STATEMENTS ON INTRODUCED BILLS AND JOINT RESOLUTIONS -- (Senate - May 21, 2007)
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Ms. STABENOW. Mr. President, I rise today in strong support of a bill that directs the Treasury Department to mint 350,000 $1 coins marking the semi-centennial of the passage of the Civil Rights Act of 1964.
The Civil Rights Act of 1964 greatly expanded civil rights protections by outlawing racial discrimination and segregation in public places and places of public accommodation, in federally funded programs and employment, and encouraging desegregation in public schools, and has served as a model for subsequent antidiscrimination laws.
This landmark legislation once implemented, had effects that were far reaching and that, clearly from its inception to today, fundamentally changed the course of our Nation.
Equality and access to education were two of the hallmarks of the civil rights movement.
The United Negro College Fund, UNCF, is the Nation's largest, oldest, most successful and comprehensive minority higher education assistance organization. UNCF provides operating funds and technology enhancement services for 39 member historically black colleges and universities, HBCUs, scholarships and internships for students at about 900 institutions and faculty and administrative professional training.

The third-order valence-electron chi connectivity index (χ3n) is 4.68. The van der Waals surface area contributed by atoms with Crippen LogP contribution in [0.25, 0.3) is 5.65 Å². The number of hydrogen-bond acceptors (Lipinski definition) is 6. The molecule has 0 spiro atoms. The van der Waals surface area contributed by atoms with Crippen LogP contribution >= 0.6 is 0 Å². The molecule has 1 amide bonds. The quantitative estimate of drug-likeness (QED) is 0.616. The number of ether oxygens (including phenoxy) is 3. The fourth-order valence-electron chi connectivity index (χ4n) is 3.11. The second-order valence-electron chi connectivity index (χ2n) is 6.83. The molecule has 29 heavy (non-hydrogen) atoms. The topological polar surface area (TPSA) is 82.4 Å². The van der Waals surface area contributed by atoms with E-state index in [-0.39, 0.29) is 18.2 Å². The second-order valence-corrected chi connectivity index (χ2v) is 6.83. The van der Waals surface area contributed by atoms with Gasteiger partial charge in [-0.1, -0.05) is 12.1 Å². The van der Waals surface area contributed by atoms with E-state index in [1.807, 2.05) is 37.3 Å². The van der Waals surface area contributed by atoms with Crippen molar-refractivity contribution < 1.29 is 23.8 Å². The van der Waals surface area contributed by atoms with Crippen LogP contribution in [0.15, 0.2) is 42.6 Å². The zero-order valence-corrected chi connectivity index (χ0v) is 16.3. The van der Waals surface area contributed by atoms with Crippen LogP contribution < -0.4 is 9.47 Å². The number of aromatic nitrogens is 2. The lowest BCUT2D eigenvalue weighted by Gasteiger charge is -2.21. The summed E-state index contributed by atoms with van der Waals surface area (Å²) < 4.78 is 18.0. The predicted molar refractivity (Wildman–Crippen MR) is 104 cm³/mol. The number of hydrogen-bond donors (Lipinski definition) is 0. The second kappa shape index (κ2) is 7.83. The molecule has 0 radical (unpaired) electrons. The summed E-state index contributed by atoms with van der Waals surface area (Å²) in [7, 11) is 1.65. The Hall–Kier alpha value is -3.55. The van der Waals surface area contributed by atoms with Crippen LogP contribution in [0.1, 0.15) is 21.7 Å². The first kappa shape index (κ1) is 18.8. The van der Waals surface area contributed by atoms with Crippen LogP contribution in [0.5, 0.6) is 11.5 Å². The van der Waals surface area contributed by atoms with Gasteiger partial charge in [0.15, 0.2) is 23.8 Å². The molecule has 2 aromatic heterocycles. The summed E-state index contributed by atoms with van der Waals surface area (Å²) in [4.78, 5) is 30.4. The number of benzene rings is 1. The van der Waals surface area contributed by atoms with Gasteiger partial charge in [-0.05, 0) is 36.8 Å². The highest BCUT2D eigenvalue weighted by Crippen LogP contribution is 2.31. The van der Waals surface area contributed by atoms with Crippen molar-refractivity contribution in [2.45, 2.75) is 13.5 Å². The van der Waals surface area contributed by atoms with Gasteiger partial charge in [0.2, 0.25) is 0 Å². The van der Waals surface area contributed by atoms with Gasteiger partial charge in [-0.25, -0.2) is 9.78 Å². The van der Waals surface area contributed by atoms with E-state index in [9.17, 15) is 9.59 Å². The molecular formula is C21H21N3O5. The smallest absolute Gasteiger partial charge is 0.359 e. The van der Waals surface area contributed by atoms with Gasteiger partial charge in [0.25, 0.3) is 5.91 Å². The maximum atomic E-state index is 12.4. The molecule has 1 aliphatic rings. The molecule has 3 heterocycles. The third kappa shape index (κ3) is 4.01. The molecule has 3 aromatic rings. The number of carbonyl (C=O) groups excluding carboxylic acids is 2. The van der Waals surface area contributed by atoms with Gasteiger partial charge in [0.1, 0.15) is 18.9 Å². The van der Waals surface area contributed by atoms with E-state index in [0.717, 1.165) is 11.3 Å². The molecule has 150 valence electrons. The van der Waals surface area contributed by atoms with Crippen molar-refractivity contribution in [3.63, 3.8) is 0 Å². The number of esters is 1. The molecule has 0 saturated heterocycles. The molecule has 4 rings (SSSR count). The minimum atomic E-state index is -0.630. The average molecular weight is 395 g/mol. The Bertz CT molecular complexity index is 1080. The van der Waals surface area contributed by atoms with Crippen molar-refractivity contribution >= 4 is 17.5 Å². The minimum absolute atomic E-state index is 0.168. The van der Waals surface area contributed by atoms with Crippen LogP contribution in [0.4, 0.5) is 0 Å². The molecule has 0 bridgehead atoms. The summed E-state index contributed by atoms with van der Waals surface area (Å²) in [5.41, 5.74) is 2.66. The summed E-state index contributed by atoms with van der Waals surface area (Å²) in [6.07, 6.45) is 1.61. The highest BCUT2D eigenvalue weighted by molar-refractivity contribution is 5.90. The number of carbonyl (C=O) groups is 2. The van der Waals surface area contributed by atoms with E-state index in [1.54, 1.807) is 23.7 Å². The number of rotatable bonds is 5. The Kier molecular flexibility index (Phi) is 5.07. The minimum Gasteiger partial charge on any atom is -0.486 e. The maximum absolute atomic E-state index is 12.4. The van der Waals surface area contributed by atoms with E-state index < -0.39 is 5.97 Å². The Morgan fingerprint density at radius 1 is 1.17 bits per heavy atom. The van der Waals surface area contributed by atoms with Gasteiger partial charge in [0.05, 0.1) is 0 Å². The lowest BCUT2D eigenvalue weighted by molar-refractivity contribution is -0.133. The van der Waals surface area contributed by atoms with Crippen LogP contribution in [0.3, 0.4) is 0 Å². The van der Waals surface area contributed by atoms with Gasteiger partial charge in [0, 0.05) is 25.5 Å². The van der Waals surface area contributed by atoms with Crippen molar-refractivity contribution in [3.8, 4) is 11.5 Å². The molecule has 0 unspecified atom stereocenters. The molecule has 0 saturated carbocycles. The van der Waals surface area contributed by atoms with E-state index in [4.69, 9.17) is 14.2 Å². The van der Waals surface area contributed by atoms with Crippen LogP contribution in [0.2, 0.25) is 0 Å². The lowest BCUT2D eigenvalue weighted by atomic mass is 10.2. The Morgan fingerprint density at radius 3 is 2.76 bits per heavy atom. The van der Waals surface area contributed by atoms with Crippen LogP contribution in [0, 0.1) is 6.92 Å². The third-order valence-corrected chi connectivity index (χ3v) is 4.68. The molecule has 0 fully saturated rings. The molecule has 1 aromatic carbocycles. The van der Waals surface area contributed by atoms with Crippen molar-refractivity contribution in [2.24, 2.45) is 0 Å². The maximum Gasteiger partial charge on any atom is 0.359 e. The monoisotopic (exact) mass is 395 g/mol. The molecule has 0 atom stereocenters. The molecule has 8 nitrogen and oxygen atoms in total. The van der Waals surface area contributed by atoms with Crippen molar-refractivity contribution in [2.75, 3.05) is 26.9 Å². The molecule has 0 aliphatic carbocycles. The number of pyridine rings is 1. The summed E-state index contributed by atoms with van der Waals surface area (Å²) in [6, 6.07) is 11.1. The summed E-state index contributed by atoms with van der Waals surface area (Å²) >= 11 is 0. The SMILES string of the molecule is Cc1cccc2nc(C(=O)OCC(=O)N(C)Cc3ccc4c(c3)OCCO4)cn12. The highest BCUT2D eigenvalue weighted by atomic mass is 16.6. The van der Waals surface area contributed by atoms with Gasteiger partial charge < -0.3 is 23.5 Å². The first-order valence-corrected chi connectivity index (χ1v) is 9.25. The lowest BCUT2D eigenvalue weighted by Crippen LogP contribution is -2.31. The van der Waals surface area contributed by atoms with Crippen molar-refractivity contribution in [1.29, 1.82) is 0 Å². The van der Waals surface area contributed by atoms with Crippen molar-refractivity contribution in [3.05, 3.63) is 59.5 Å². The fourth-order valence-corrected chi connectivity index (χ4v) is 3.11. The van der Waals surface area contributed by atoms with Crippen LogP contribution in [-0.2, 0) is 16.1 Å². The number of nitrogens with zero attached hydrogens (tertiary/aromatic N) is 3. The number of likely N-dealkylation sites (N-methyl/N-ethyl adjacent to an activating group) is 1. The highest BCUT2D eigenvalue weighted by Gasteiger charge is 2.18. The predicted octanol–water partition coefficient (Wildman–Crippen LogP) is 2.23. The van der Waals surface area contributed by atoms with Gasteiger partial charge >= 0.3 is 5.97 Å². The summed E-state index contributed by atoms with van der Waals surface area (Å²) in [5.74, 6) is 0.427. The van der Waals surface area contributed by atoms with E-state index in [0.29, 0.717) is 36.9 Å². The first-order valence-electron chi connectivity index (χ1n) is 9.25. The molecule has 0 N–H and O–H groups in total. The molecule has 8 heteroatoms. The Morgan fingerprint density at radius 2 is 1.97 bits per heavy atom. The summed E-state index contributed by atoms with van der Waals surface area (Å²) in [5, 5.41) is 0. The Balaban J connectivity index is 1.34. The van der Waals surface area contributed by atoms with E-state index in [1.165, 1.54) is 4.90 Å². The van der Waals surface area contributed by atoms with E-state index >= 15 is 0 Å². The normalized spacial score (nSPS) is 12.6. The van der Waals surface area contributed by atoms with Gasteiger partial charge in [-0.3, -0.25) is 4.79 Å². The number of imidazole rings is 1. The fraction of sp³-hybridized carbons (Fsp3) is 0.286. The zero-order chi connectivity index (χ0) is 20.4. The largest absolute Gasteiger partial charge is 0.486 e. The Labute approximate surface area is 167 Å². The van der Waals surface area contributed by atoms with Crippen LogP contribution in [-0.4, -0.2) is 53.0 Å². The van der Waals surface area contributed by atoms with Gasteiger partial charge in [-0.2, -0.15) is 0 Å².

Since its inception in 1943, the UNCF has raised more than $2 billion to help a total of more than 350,000 students attend college and has distributed more funds to help minorities attend school than any entity outside of the government.
Besides being a noble tribute, this commemorative coin will assist the UNCF provide scholarships and internships for minority students and assist with technology enhancement services for historically black colleges and universities.
In Michigan, the on-time graduation rate for African American students is less than half that of the overall rate for high school students. Moreover, the percentage of Michigan high school freshmen enrolling in college within 4 years is just 38 percent, the rate for the top States is 53 percent. These statistics are astounding. Michigan currently is working to invest more State dollars into improving high school education and reforming graduation requirements to some of the most rigorous in the Nation. If we make scholarships like this one available to students, and organizations like the UNCF helping African Americans get into colleges and stay in colleges, not just historically black colleges and universities, these statistics will improve. I am confident this coin bill is a step toward improving the state of college attendance and graduation rates for African American students.
I urge my colleagues to support this legislation.
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